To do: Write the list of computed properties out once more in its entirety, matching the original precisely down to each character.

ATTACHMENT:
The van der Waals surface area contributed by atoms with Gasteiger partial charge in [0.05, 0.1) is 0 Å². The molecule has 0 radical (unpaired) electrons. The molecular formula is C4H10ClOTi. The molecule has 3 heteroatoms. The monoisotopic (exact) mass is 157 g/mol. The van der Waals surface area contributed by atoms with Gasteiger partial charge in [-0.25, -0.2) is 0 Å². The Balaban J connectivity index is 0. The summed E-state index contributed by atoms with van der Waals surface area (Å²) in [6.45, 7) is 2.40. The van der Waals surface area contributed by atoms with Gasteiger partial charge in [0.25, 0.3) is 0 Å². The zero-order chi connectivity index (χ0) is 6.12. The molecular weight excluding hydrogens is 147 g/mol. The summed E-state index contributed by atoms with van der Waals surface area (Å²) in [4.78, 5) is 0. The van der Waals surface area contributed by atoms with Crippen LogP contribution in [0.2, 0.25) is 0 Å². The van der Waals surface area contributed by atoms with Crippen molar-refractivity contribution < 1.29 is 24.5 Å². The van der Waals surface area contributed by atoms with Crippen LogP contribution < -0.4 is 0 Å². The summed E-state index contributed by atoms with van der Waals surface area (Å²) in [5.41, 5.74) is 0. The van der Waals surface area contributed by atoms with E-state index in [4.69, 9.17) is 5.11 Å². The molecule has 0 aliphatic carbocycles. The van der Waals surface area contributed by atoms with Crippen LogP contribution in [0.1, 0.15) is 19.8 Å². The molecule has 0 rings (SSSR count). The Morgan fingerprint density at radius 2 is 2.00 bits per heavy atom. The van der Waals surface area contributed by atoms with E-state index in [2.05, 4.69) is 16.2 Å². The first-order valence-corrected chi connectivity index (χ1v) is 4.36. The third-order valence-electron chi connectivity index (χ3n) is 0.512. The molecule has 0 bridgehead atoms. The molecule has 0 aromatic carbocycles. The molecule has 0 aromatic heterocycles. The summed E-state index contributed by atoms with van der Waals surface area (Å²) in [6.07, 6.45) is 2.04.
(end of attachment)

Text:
The van der Waals surface area contributed by atoms with Gasteiger partial charge in [0.05, 0.1) is 0 Å². The molecule has 0 radical (unpaired) electrons. The molecular formula is C4H10ClOTi. The molecule has 3 heteroatoms. The monoisotopic (exact) mass is 157 g/mol. The van der Waals surface area contributed by atoms with Gasteiger partial charge in [-0.25, -0.2) is 0 Å². The Balaban J connectivity index is 0. The summed E-state index contributed by atoms with van der Waals surface area (Å²) in [6.45, 7) is 2.40. The van der Waals surface area contributed by atoms with Gasteiger partial charge in [0.25, 0.3) is 0 Å². The zero-order chi connectivity index (χ0) is 6.12. The molecular weight excluding hydrogens is 147 g/mol. The summed E-state index contributed by atoms with van der Waals surface area (Å²) in [4.78, 5) is 0. The van der Waals surface area contributed by atoms with Crippen LogP contribution in [0.2, 0.25) is 0 Å². The van der Waals surface area contributed by atoms with Crippen molar-refractivity contribution < 1.29 is 24.5 Å². The van der Waals surface area contributed by atoms with Crippen LogP contribution < -0.4 is 0 Å². The summed E-state index contributed by atoms with van der Waals surface area (Å²) in [5.41, 5.74) is 0. The van der Waals surface area contributed by atoms with E-state index in [4.69, 9.17) is 5.11 Å². The molecule has 0 aliphatic carbocycles. The van der Waals surface area contributed by atoms with Crippen LogP contribution in [0.1, 0.15) is 19.8 Å². The molecule has 0 rings (SSSR count). The Morgan fingerprint density at radius 2 is 2.00 bits per heavy atom. The van der Waals surface area contributed by atoms with E-state index in [2.05, 4.69) is 16.2 Å². The first-order valence-corrected chi connectivity index (χ1v) is 4.36. The third-order valence-electron chi connectivity index (χ3n) is 0.512. The molecule has 0 bridgehead atoms. The molecule has 0 aromatic carbocycles. The molecule has 0 aromatic heterocycles. The summed E-state index contributed by atoms with van der Waals surface area (Å²) in [6.07, 6.45) is 2.04.